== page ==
Early medieval marriage


#1

So, I was having a bit of insomnia the other night and happened to catch the “Montel” show at about 4 am. He was talking to “polyamorous” groups and attempting to defend their situation as normal and acceptable. He mentioned, without any support, that up until 400 years ago, marriage was “for a year and a day.” If after that time period, you wanted to leave and marry someone else, you were free to do so, regardless of any children produced. Now, this struck me as being a rather ridiculous statement to make, because if this were a universal practice pre-1600, it would be common knowledge. I know I’ve never heard of it. Does anyone out there know of any cultures that actually practiced this and when they practiced it? He made it sound as though it were a normal, Christian, European custom, and used it to back up his point that those attempting to defend “traditional marriage” are defending a sham. I’d never really watched the show before, but that episode was enough to convince me that the man is seriously misled and misleading. Still, his comment made me curious.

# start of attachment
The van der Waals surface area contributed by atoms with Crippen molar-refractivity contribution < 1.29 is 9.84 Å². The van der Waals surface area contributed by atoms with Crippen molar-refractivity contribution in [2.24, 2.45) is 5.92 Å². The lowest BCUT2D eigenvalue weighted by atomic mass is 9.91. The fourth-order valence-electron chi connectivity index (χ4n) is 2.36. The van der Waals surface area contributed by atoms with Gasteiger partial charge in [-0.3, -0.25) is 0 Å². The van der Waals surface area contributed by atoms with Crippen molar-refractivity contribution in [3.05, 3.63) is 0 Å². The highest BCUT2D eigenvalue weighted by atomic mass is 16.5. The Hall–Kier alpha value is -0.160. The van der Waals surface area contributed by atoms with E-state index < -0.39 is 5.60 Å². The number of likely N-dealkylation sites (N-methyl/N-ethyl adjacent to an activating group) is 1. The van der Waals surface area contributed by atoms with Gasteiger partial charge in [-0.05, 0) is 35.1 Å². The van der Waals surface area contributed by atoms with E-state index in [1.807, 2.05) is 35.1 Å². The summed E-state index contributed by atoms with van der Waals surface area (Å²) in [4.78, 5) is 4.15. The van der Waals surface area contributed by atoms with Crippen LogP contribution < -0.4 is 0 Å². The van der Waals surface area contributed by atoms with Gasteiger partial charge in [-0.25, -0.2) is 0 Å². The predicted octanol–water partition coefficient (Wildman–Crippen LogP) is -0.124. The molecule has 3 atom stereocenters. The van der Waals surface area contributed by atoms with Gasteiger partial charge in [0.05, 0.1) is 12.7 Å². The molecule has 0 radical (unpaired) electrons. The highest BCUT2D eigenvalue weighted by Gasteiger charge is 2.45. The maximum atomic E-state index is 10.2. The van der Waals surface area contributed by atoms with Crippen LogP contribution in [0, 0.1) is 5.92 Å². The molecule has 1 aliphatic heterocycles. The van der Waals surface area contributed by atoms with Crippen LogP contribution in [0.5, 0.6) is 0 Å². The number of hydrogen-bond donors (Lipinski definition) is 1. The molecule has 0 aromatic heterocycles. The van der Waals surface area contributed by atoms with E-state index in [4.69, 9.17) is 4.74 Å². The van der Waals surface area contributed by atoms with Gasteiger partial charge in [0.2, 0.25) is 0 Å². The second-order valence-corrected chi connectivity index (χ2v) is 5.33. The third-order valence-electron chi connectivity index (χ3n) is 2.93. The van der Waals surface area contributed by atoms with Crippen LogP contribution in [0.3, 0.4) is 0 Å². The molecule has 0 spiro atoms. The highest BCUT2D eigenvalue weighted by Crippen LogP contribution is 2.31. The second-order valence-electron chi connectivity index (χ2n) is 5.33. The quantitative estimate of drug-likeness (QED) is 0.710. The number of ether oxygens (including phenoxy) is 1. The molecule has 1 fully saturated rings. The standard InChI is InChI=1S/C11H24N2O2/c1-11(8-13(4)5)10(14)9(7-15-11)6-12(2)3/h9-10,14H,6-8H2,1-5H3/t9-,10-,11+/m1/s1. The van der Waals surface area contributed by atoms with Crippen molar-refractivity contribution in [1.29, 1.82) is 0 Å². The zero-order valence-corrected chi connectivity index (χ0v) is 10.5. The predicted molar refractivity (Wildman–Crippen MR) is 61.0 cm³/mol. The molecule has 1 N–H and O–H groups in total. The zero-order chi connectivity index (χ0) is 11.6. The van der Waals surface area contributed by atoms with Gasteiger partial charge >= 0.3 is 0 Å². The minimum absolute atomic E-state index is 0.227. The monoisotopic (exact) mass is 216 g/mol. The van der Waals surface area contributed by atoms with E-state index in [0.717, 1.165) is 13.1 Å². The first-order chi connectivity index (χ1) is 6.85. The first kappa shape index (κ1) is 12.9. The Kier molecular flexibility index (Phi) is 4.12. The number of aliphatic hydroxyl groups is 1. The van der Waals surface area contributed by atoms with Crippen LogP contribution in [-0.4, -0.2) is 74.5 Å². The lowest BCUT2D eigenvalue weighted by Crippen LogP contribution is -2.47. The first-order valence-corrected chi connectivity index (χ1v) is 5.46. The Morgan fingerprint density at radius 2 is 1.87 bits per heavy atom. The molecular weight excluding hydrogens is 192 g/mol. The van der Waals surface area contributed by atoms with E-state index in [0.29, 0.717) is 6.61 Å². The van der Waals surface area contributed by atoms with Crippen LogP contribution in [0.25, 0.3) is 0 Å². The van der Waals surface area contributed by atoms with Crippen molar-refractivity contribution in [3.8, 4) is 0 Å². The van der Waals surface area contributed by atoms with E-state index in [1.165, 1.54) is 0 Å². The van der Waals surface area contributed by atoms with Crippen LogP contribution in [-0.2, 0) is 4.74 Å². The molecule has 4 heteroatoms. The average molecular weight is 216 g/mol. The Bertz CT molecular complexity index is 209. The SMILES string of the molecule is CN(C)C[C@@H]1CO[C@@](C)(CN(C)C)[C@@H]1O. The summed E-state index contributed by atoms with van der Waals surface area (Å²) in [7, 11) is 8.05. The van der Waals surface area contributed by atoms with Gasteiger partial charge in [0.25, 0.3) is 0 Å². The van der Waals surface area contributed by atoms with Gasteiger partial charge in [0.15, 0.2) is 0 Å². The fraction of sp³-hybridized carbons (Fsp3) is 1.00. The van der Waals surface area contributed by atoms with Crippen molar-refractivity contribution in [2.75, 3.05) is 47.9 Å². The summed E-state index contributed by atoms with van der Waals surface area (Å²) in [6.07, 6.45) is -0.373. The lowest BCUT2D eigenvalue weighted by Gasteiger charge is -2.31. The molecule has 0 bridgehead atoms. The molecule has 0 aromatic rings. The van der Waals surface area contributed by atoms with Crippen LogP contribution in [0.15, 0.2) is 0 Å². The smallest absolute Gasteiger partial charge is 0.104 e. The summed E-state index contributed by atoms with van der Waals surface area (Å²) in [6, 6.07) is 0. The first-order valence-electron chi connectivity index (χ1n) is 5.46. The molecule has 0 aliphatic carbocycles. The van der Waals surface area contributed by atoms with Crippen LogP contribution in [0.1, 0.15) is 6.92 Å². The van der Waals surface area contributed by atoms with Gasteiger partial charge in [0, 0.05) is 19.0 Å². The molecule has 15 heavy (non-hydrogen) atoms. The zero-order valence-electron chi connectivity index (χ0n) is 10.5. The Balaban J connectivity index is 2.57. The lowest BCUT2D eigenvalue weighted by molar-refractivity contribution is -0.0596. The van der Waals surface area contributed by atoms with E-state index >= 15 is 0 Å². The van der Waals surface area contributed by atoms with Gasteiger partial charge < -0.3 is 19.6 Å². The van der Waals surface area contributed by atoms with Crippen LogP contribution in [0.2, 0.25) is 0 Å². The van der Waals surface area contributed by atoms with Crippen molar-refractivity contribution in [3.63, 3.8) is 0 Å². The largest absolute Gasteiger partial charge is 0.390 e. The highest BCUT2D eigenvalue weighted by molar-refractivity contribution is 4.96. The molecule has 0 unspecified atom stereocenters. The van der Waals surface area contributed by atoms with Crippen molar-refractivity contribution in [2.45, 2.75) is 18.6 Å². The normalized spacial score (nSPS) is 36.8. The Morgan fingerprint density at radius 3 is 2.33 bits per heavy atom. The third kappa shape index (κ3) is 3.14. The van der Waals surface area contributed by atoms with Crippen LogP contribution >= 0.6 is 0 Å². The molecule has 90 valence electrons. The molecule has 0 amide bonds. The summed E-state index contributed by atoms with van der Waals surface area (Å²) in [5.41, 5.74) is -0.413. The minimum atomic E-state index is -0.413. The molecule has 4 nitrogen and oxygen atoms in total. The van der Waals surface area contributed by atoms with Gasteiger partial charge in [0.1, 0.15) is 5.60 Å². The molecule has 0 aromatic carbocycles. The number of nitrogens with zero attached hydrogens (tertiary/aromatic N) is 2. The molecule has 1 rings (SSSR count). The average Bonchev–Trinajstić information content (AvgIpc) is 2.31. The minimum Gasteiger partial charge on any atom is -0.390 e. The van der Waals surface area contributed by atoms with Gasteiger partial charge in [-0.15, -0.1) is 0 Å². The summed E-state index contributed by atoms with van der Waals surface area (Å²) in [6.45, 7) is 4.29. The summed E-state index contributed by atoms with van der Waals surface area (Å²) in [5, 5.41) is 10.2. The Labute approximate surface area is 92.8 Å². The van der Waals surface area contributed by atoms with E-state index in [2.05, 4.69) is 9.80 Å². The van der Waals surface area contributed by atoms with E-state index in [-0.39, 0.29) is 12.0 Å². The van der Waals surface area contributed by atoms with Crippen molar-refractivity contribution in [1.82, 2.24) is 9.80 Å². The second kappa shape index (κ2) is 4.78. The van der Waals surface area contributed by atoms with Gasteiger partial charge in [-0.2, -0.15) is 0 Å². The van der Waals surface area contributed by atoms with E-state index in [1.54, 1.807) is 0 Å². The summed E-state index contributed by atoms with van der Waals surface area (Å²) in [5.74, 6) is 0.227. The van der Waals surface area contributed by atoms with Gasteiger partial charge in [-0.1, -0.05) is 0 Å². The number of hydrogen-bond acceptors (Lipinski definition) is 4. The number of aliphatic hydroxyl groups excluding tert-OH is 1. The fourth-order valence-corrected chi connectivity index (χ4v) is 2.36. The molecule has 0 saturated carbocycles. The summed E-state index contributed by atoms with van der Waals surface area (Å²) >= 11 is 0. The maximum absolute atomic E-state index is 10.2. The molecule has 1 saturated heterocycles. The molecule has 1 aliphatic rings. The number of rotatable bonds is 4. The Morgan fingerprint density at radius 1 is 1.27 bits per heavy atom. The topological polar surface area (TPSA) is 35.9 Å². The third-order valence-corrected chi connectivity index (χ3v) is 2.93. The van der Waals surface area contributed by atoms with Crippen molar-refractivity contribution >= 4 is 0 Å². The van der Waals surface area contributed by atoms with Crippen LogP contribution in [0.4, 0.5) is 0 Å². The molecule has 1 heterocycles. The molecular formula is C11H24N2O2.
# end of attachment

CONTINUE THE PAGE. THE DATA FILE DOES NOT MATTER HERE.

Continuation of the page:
#2

Jesus tells us how it should be, and that was 2000 years ago…


#3

[quote=Jayson]Jesus tells us how it should be, and that was 2000 years ago…
[/quote]

And I agree with the Christian model of marriage. I’m just wondering, out of historical curiosity, where Mr. Williams got this “a year and a day” thing.


#4

Kristina,

This is a reference to the pre Christian practice of hand fasting among certain Celtic tribes which could be a provisional bond and one made secretly. After Christianization, both the Church and the state vigorously attempted to suppress it since the possible lack of permanence and the ease of repudiating a clandestine wedding were offense to both moral law and social stability. One result was the development of the requirement of the presence of a priest who actively assisted in the public celebration of wedding. This requirement became more rigorously applied about 400 years ago. Today we call it “canonical form.”

Do a Google search on the term “year and a day.”

Montel Williams is playing fast and loose with historical truth.

This is often the case of those who seek to normalize what we recognize properly as deviance. Margaret Meed, for example, cooked her data in the study of sexual and marital practices among the natives of New Guinea toward a similar purpose. Unfortunately, her deceit was only unmasked posthumously.

For two thousand years though, there has been some sort of legislation to regulate marriage in Western culture.

Monogamous, permanent marriage has been normative in most situations, even when a culture permitted divorce, as in Roman, Greek or Jewish culture. The practices encouraged on this TV show have been viewed as aberrant.


#5

[quote=cameron_lansing]Kristina,